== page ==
The Walls, the Doors and a solitary Torrione.
The Walls, the Doors and a solitary Torrione. Hotels in the downtown of Ravenna.
Photo:1)the rests of the ancient Porta Aurea, 2)the Porta Serrata on via di Roma, 3/4)a Torrione on the Valentinano III wall, 5)the Porta Adriana on via Cavour, 6)the Porta Gaza on via S.Teresa, 7)the Porta Nuova on via di Roma, 8)the Porta S.Mama on via Baccarini, 9)the Porta Sisi on via Mazzini, 10)the Torre Zancana with the church of Madonna del Torrione and the mosaic scuplture
There are two versions of the origins of the walls of Ravenna: the first traditional theory is that a walled circle first emerged in the 1st century BC, of a squared shape and which enclosed a fairly restricted area. These walls were thought to have been extended by Valentiniano lll and Odoacre in the 5th century.
The second hypothesis is based on the near impossibility of the construction of the walls at the time of Claudius, they being walls that would have defended only a tenth of the town, excluding both the military port and its extensive docks, the ship yards, and the arsenals, Classe e Cesarea (A.Roncuzzi).
The excavations of the 1970’s by this same Roncuzzi, would appear to confirm that the walls dated back too the fifth century, as the height of the town in the first century was at least 2 metres less in altitude.
Having said, this for those who are not worried by archaeological matters and only seek a pleasant walk in the open air, it is possible to exit to the right from via Porta Aurea, for the short climb that takes you above the walls.
This path is shaded by holm-oaks, pines and cypress trees. On the right it is possible to see the vast prison complex; a box wood hedge and a long row of pines that separates us from the town. Going past the prison buildings, beneath the walls you can see houses to the left and right.
After about two-hundred metres we descent to via Cura, which we cross and then ascent from the opposite side until we reach the rear of a church where the town walls turns at a right angle towards the North-east.
A vast embattled tower was built at this corner of the walls in 1496, known as the Zancana tower, by Andrea Zancano, a Venetian Podestà.
A work of fortification of some beauty, as demonstrated by an elegant series of marble corbels of which the remains are still visible.
The tower took the place of a staging element which is in turn incorporated a tower that was in existence as far back as the 14th century. The Zancana Tower was demolished in 1730, right down to the wall level in order to build a church called “Madonna del Torrione”, which was intended to host an image of the Madonna del Sudore.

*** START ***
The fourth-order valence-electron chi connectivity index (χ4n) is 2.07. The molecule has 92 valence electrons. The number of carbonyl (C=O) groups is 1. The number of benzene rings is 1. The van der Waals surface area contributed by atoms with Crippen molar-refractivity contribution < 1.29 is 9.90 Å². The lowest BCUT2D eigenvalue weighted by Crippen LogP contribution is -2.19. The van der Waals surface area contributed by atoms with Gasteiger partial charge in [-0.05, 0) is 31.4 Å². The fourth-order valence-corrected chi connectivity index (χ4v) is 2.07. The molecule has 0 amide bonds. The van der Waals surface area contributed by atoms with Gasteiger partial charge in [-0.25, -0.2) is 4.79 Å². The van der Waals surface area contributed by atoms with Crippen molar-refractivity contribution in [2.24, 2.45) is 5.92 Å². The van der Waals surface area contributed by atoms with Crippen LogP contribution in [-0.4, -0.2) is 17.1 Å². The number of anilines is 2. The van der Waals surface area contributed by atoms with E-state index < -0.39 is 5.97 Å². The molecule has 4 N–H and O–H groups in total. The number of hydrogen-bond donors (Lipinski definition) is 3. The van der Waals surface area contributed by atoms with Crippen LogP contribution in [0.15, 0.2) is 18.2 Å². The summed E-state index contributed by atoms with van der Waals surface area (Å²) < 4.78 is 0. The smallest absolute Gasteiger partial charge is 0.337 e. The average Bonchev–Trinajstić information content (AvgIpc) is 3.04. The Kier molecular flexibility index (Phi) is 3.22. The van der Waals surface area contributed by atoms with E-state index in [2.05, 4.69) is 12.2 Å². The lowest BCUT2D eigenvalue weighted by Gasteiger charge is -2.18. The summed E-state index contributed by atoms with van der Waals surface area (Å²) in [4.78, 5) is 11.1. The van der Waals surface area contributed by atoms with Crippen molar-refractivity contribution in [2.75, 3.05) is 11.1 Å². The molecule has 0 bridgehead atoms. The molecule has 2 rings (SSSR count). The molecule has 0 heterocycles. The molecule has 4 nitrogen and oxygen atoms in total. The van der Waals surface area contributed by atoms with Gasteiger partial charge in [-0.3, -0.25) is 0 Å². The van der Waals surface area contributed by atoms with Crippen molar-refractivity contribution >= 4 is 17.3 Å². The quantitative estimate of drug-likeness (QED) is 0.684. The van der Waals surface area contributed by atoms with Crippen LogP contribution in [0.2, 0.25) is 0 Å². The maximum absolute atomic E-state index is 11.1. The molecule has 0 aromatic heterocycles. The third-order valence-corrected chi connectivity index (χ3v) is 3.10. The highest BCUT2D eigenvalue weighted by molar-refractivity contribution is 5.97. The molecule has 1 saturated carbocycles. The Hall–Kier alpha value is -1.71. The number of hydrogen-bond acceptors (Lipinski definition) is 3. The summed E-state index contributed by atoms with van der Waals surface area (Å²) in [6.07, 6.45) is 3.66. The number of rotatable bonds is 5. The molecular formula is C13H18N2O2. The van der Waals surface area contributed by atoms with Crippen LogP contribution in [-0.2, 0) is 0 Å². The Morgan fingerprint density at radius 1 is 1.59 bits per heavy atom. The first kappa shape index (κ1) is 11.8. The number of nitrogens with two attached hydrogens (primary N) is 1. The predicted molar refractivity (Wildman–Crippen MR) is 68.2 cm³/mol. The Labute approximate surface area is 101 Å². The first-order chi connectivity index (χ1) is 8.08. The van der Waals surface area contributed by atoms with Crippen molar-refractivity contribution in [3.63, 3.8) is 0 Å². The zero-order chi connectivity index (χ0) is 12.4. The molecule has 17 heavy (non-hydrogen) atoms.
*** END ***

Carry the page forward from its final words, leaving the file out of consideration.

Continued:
It is now time to return after a short stop under the third cypress tree, with a leisurely glance around, ending with a look at the fountain which can be seen on the other side of the road, a mosaic work of fine proportions and elegance, the work of Marco Bravura, who named it the “Ardea Purpurea”.
The return to Porta Aurea holds an interesting surprise: from the top of climb it is possible to admire two very low circular relics to the right and left of the road.
Which are the remains of the two towers which were alongside the legendary Porta Aurea. The building did not originate as a gate, but as a triumphal arch to welcome the emperor Claudius on his arrival in Ravenna, in the middle of the first century AC, the gate being decorated with a host of marble decorations.
The image is well known as it appears on an ancient town seal, and especially thanks to the Sangallo and Palladio reliefs, which they were able to draw a few years before its demolition in 1582.
But let us return to the town gates (there being in fact a total of six) that are still intact and we shall begin the tour from Porta Serrata, which is an imposing structure on the Northern end of Via di Roma. Built in 1582 (roughly around the time that of the demolition of Porta Aurea, from which certain marble sections were taken which we can actually see here), they were originally positioned at a lower altitude.
Prof. Gianni Morelli
The pleasure of fine accommodation in the centre of Ravenna: we recommend the Fabbri hotels for a pleasant stay as follows:
The Centrale Byron hotel, 3-star hotel in the centre of Ravenna, near the walls of Ravenna;
The Bisanzio, 4-star hotel in the centre of Ravenna, near the walls of Ravenna;
Once you have reached the hotel and parked your car, forget it and walk everywhere, because everything is within walking distance.
The railway station is near our hotels and within walking distance.
© reserved copyright